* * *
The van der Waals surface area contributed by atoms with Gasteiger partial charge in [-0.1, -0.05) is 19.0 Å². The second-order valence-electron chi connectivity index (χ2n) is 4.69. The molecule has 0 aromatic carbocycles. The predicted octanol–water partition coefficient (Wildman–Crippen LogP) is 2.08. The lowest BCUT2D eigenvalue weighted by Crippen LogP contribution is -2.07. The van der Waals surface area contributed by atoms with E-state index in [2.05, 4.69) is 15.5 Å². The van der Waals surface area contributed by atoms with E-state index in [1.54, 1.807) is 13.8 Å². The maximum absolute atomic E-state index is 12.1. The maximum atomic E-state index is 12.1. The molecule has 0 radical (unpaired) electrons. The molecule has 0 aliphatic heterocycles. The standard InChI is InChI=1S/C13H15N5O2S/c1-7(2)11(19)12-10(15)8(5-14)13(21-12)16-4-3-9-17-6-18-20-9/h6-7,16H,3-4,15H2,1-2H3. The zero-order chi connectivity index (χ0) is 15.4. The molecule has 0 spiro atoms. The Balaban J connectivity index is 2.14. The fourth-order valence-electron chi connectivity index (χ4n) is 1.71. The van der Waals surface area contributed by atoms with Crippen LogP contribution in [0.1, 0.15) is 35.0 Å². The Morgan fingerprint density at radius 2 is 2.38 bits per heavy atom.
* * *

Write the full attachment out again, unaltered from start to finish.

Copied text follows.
The van der Waals surface area contributed by atoms with Gasteiger partial charge in [-0.1, -0.05) is 19.0 Å². The second-order valence-electron chi connectivity index (χ2n) is 4.69. The molecule has 0 aromatic carbocycles. The predicted octanol–water partition coefficient (Wildman–Crippen LogP) is 2.08. The lowest BCUT2D eigenvalue weighted by Crippen LogP contribution is -2.07. The van der Waals surface area contributed by atoms with E-state index in [2.05, 4.69) is 15.5 Å². The van der Waals surface area contributed by atoms with E-state index in [1.54, 1.807) is 13.8 Å². The maximum absolute atomic E-state index is 12.1. The maximum atomic E-state index is 12.1. The molecule has 0 radical (unpaired) electrons. The molecule has 0 aliphatic heterocycles. The standard InChI is InChI=1S/C13H15N5O2S/c1-7(2)11(19)12-10(15)8(5-14)13(21-12)16-4-3-9-17-6-18-20-9/h6-7,16H,3-4,15H2,1-2H3. The zero-order chi connectivity index (χ0) is 15.4. The molecule has 0 spiro atoms. The Balaban J connectivity index is 2.14. The fourth-order valence-electron chi connectivity index (χ4n) is 1.71. The van der Waals surface area contributed by atoms with Crippen LogP contribution in [0.1, 0.15) is 35.0 Å². The Morgan fingerprint density at radius 2 is 2.38 bits per heavy atom.